IT WAS a rare moment of light heartedness in an otherwise dull referendum campaign: The Labour leader had just begun his speech at the launch of his party’s call for a yes vote when a poster above became unhinged and crashed to the ground beside him.
The inevitable “I hope that’s not a bad omen” comment was uttered from the back of the room, to which the Minister for Education, Ruairi Quinn, quickly replied: “That is exactly why we need a new treaty — we need stability!”
In politics, selling a message is everything. Unexpected events will always happen. But how they are shaped to suit a particular political agenda can often be the difference between success and failure.
Like Labour’s falling poster, the Government’s campaign to get the referendum passed on a new EU budget rule book fell from its perch when the French people decided last weekend to change their president from one who dictated the contents of the treaty to one who wants it changed.
Earlier this week it appeared that the Government had successfully seized upon the victory of François Hollande by claiming it fully supported his calls for growth measures to be added to the fiscal compact which would make it an even more attractive proposition for Irish voters.
But it now appears the Government was simply the heckler in the back of the room while the no side has become the Ruairi Quinn hitting back with a stronger, more resonant message.
The political mood music that is now beginning to ring is that Irish people should reject the treaty because the French president-elect and soon to be second most powerful euro-zone leader doesn’t like what it will do for workers and struggling people across Europe.
And that, no matter what way we vote at the end of this month, he is going to go ahead and change it anyway. That, in the words of Fianna Fáil’s Eamon Ó Cuiv before his vow of silence on the issue, would be like the Treaty of Limerick which was broken “ere the ink wherewith ‘twas writ could dry.”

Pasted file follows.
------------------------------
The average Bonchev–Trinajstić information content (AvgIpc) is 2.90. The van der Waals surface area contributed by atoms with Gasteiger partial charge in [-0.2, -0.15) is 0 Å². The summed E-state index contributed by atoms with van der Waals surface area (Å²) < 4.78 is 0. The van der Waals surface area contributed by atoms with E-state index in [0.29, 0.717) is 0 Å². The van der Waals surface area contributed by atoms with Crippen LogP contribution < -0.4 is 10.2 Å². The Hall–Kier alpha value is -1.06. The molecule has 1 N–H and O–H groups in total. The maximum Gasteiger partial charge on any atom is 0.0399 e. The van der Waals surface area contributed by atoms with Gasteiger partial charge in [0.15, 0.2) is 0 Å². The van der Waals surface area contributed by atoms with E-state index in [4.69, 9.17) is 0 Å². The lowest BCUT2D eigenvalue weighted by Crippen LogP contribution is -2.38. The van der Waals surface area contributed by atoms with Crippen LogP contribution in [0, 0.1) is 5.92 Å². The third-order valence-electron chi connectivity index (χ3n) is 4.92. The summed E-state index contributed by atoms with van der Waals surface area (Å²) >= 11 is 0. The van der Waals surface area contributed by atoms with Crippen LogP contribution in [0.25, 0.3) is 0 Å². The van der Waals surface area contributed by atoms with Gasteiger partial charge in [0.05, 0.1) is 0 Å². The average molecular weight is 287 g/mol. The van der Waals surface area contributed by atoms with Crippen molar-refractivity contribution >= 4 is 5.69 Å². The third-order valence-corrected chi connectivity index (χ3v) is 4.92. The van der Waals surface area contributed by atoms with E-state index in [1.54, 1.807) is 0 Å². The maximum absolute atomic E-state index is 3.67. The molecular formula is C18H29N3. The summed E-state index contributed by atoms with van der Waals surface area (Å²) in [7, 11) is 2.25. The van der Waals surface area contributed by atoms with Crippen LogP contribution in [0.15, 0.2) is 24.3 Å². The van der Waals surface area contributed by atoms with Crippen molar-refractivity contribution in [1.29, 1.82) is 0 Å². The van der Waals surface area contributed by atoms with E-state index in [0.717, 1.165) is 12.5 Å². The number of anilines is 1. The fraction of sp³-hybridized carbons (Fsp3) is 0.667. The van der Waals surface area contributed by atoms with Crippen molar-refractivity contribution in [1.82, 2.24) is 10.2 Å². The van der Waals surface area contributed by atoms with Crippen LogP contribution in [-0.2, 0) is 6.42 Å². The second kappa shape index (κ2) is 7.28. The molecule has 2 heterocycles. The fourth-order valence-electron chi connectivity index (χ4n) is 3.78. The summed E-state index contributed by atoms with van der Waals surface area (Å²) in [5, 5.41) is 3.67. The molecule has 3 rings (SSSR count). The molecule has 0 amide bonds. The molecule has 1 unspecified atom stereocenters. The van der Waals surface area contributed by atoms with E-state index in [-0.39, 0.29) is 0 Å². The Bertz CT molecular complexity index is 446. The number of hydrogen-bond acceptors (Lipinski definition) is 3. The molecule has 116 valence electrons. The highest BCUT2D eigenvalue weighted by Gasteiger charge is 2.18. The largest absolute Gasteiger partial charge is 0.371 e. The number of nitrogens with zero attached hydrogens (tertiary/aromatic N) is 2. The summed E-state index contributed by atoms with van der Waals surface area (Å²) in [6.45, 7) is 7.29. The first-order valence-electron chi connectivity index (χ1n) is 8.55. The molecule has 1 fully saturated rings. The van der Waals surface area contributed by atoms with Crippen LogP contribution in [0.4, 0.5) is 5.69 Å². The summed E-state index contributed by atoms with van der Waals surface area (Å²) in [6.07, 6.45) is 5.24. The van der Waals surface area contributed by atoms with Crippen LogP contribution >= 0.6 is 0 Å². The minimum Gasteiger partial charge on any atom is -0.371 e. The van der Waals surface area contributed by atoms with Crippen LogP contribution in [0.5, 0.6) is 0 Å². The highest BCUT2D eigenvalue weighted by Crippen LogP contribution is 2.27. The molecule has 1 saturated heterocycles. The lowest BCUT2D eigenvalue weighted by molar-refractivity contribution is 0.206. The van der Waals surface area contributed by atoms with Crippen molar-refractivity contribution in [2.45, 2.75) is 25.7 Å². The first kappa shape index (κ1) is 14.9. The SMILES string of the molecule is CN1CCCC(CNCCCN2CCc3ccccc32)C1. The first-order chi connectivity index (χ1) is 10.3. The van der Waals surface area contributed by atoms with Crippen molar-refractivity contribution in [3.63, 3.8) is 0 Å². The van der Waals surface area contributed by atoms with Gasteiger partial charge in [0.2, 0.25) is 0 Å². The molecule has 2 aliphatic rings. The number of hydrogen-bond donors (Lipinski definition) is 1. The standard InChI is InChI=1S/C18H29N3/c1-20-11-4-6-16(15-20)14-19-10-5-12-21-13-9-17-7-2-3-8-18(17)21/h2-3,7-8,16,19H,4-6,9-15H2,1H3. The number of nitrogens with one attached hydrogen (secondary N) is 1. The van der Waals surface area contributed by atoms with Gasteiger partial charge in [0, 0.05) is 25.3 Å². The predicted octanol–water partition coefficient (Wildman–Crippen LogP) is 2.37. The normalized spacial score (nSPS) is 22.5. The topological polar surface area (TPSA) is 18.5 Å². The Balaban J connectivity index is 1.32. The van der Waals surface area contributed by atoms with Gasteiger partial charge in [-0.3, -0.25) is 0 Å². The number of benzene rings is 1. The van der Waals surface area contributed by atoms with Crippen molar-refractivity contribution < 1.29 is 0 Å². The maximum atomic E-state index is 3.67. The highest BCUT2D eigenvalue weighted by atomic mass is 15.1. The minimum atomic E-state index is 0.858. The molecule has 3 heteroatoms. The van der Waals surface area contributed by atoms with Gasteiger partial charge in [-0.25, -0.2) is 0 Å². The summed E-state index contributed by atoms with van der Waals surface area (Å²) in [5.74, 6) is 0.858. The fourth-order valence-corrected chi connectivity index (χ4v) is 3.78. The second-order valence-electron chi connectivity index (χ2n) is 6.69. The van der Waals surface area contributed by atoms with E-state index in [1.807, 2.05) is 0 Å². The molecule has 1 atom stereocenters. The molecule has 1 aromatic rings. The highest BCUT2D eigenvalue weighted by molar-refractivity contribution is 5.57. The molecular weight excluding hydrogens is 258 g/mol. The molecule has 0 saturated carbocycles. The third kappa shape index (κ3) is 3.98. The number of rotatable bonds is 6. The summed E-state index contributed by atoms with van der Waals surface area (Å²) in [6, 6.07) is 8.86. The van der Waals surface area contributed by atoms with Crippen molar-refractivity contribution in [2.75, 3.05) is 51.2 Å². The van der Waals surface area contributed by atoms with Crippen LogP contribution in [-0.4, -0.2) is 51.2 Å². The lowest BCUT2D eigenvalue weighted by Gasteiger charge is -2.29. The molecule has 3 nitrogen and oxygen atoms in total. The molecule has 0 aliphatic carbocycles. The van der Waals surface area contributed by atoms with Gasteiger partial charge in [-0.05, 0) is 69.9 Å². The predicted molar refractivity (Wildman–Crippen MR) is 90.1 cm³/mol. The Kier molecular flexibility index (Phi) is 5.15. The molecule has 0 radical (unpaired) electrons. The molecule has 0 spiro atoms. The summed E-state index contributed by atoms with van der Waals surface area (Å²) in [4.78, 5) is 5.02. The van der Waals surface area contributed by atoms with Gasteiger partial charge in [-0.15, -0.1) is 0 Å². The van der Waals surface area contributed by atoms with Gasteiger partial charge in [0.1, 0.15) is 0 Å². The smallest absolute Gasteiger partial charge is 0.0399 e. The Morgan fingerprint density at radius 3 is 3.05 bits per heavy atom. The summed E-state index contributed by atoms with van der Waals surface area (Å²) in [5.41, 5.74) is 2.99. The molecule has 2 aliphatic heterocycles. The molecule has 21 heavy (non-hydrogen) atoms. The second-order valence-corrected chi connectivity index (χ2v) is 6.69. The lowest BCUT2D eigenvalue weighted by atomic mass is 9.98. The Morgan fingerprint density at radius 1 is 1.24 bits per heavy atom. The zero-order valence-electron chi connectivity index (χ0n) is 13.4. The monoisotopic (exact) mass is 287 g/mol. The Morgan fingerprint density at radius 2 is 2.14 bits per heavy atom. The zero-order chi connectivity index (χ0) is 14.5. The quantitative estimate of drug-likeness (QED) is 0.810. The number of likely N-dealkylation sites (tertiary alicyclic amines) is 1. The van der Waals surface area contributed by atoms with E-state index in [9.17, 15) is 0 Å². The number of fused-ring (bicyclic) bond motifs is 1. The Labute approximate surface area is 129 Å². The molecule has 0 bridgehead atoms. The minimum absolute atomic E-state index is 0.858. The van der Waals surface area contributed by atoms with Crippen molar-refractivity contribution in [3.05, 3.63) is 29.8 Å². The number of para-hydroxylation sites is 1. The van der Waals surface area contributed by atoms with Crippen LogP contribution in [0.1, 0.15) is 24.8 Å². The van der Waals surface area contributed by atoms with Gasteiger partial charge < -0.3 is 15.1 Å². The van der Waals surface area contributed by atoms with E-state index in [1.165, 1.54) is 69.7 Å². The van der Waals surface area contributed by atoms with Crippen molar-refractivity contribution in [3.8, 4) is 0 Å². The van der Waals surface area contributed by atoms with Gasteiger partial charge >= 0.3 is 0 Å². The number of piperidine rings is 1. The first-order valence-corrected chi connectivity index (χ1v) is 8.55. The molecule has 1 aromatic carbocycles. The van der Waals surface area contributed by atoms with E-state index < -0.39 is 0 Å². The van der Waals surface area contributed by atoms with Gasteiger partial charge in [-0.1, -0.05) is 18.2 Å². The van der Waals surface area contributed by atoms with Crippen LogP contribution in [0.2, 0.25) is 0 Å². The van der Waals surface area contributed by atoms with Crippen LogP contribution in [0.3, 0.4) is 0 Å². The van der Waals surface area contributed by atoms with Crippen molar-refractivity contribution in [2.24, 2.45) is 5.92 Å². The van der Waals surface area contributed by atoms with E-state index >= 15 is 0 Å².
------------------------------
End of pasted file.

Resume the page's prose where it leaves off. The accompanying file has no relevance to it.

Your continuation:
The yes side has allowed opponents to make better use of the Hollande victory for their agenda.
It’s hard to see how the Government would have allowed this to happen given the events in France in recent days were flagged as far back as early February.
The date of the referendum was announced in the Dáil on Mar 27 a week after Mr Hollande — in the height of the French campaign — stated: “If tomorrow I’m president, I’ll say there are parts of this treaty we can accept, but we won’t accept sanctions that are against countries’ interests and, second, we’ll add growth, activity, big industrial projects, Eurobonds to pull the economy ahead.”
When the Cabinet discussed the best date to hold the referendum at its Mar 6 meeting, the view was expressed that it would be better to leave it until after the summer.
One minister was quoted as saying privately that holding the referendum after the summer “would allow us to wait and see the outcome of the French presidential election and the change, if any, in its approach to the fiscal treaty”.
On Apr 24 after the first round of the election showed Mr Hollande was likely to be the ultimate victor, the coalition’s message was still in denial about how the debate would develop.